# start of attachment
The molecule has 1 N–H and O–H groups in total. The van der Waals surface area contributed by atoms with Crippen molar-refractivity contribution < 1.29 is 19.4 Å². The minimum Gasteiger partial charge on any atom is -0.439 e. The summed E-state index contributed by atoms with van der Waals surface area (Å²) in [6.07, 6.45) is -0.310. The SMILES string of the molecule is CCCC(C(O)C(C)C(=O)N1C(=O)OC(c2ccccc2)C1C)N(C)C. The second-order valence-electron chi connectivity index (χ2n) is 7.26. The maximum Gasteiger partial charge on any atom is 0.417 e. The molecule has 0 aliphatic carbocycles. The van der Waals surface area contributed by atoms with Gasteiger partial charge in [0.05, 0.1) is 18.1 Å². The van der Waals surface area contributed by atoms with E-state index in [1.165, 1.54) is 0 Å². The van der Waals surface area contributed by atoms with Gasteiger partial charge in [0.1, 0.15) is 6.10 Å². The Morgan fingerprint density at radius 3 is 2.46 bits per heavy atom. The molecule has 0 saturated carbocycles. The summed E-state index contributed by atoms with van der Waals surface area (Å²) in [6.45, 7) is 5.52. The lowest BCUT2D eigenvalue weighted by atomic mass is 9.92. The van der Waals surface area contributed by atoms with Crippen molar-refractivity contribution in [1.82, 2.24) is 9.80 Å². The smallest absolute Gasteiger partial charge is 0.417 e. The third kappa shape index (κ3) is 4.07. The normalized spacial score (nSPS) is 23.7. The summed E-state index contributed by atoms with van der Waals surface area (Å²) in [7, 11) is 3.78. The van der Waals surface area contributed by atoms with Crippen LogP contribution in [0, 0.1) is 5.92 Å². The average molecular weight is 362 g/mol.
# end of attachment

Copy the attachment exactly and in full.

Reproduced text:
The molecule has 1 N–H and O–H groups in total. The van der Waals surface area contributed by atoms with Crippen molar-refractivity contribution < 1.29 is 19.4 Å². The minimum Gasteiger partial charge on any atom is -0.439 e. The summed E-state index contributed by atoms with van der Waals surface area (Å²) in [6.07, 6.45) is -0.310. The SMILES string of the molecule is CCCC(C(O)C(C)C(=O)N1C(=O)OC(c2ccccc2)C1C)N(C)C. The second-order valence-electron chi connectivity index (χ2n) is 7.26. The maximum Gasteiger partial charge on any atom is 0.417 e. The molecule has 0 aliphatic carbocycles. The van der Waals surface area contributed by atoms with Gasteiger partial charge in [0.05, 0.1) is 18.1 Å². The van der Waals surface area contributed by atoms with E-state index in [1.165, 1.54) is 0 Å². The van der Waals surface area contributed by atoms with Gasteiger partial charge in [0.1, 0.15) is 6.10 Å². The Morgan fingerprint density at radius 3 is 2.46 bits per heavy atom. The molecule has 0 saturated carbocycles. The summed E-state index contributed by atoms with van der Waals surface area (Å²) in [6.45, 7) is 5.52. The lowest BCUT2D eigenvalue weighted by atomic mass is 9.92. The van der Waals surface area contributed by atoms with Crippen molar-refractivity contribution in [1.82, 2.24) is 9.80 Å². The smallest absolute Gasteiger partial charge is 0.417 e. The third kappa shape index (κ3) is 4.07. The normalized spacial score (nSPS) is 23.7. The summed E-state index contributed by atoms with van der Waals surface area (Å²) in [7, 11) is 3.78. The van der Waals surface area contributed by atoms with Crippen LogP contribution in [0, 0.1) is 5.92 Å². The average molecular weight is 362 g/mol.